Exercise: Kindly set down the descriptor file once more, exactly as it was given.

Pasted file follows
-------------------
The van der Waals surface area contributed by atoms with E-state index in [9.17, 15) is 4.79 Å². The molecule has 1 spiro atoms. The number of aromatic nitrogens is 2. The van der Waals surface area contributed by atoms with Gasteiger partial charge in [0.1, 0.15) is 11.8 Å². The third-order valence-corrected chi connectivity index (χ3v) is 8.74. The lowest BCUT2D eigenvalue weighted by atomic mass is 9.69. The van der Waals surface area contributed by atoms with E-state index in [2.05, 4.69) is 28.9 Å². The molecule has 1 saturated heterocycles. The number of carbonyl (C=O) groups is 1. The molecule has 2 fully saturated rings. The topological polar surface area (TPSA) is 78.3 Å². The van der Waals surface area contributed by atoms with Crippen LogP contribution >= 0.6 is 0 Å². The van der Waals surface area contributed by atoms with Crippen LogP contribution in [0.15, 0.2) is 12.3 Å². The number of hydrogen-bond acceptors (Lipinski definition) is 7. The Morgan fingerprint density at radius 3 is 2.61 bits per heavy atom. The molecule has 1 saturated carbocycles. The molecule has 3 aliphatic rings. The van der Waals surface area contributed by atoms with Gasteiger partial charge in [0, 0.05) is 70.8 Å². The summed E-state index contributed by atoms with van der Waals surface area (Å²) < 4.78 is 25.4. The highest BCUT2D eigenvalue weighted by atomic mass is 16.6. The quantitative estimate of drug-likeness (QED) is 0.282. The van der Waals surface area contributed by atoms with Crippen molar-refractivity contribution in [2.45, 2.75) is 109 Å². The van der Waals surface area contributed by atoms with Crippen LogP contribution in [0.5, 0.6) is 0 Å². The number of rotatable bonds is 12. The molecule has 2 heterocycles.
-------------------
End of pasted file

The van der Waals surface area contributed by atoms with E-state index in [9.17, 15) is 4.79 Å². The molecule has 1 spiro atoms. The number of aromatic nitrogens is 2. The van der Waals surface area contributed by atoms with Gasteiger partial charge in [0.1, 0.15) is 11.8 Å². The third-order valence-corrected chi connectivity index (χ3v) is 8.74. The lowest BCUT2D eigenvalue weighted by atomic mass is 9.69. The van der Waals surface area contributed by atoms with E-state index in [2.05, 4.69) is 28.9 Å². The molecule has 1 saturated heterocycles. The number of carbonyl (C=O) groups is 1. The molecule has 2 fully saturated rings. The topological polar surface area (TPSA) is 78.3 Å². The van der Waals surface area contributed by atoms with Crippen LogP contribution >= 0.6 is 0 Å². The van der Waals surface area contributed by atoms with Crippen LogP contribution in [0.15, 0.2) is 12.3 Å². The number of hydrogen-bond acceptors (Lipinski definition) is 7. The Morgan fingerprint density at radius 3 is 2.61 bits per heavy atom. The molecule has 1 saturated carbocycles. The molecule has 3 aliphatic rings. The van der Waals surface area contributed by atoms with Gasteiger partial charge in [0, 0.05) is 70.8 Å². The summed E-state index contributed by atoms with van der Waals surface area (Å²) < 4.78 is 25.4. The highest BCUT2D eigenvalue weighted by atomic mass is 16.6. The quantitative estimate of drug-likeness (QED) is 0.282. The van der Waals surface area contributed by atoms with Crippen molar-refractivity contribution in [2.45, 2.75) is 109 Å². The van der Waals surface area contributed by atoms with Crippen LogP contribution in [0.5, 0.6) is 0 Å². The number of rotatable bonds is 12. The molecule has 2 heterocycles.